themcglynn.com

13 Oct

Nobel prize in economics goes to … a woman.

Hurrah! The Nobel prize for economics has just been awarded to a woman for the first time in its history.

Photo by Indiana University via Getty Images

Hurrah! The Nobel prize for economics has just been awarded to a woman for the first time in its .history Elinor Ostrom won the award with fellow Oliver Williamson for their separate work in economic governance. The pair will share $1.44 million. Not bad for a lifetime’s work.


Ostrom and Williamson will share the $1.4m prize for economics [EPA]

An academic who proved that communities can trump state control and corporations has become the first woman to win the Nobel prize in economics since it began in 1968, sharing it with an expert on conflict resolution.

Elinor Ostrom defied conventional wisdom with studies that showed that user-managed properties – such as community fish stocks or woodland areas – more often than not were better run than standard theories predicted.

The Royal Swedish Academy of Sciences awarded her half the $1.4m prize, with the other half going to Oliver Williamson, a fellow American, who was recognised for his separate analysis of conflict resolution by firms and markets.

Ostrom, 76, said: “There are many, many people who have struggled mightily and to be chosen for this prize is a great honour and I’m still a little bit in shock.”

‘Inspire women’

Speaking to Al Jazeera, the Indiana University professor, said: “I was surprised. I am a political economist, so I’ve spent my career at the borders between political science and economics.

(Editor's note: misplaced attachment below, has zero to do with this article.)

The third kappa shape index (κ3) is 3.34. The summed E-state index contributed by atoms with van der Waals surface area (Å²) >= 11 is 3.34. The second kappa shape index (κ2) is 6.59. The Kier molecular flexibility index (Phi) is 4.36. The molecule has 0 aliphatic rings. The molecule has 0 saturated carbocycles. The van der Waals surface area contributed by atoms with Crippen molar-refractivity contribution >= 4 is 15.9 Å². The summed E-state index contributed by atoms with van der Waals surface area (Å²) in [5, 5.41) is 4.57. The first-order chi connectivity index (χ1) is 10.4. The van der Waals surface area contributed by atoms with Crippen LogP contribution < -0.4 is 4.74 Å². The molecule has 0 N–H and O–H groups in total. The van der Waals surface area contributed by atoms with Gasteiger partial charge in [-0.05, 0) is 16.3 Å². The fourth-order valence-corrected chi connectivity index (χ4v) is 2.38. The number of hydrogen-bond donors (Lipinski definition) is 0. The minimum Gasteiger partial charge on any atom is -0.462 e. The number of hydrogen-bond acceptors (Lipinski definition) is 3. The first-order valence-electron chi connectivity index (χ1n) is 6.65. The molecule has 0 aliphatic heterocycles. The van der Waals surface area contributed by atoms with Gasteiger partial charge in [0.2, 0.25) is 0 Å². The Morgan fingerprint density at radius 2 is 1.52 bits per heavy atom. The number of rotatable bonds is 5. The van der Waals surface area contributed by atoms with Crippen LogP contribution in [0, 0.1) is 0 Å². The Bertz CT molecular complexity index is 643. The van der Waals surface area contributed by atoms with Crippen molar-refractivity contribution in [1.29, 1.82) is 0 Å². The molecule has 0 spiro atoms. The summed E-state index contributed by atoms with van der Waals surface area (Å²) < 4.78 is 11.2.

“In many parts of the world, indigenous people have communally owned resources for a very, very long time. The community does have ownership, but individual persons do not. Then the community has to agree who has access, who can harvest, how do they harvest, who has responsibilities etc.”My basic point is: There is no single rule that works well for all resources at all scales.

“What we have found  in studying the ways people have governed forest, pastures, irrigations systems, lakes and inshore fisheries is that there is an ingenious array of institutions that work frequently – they are not perfect, nothing is – but many are ingenious in the way that they operate and have done so for centuries.

“When we talk about ocean resources we do not, right now, have governance units large enough to handle ocean resources well, so it is one of the failures on our agenda for future work.

“Inshore fisheries, on the other hand, in some places have been handled very well by local communities, so it is very important that we don’t make sweeping claims that locals can ‘always’, or locals can ‘never’. What has been on the agenda for some time has been that locals can never organise themselves, and what we have established is that they can frequently do so – and well.”

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mary

Great! And look what she won it for!!! We need more like her and her co-winner.

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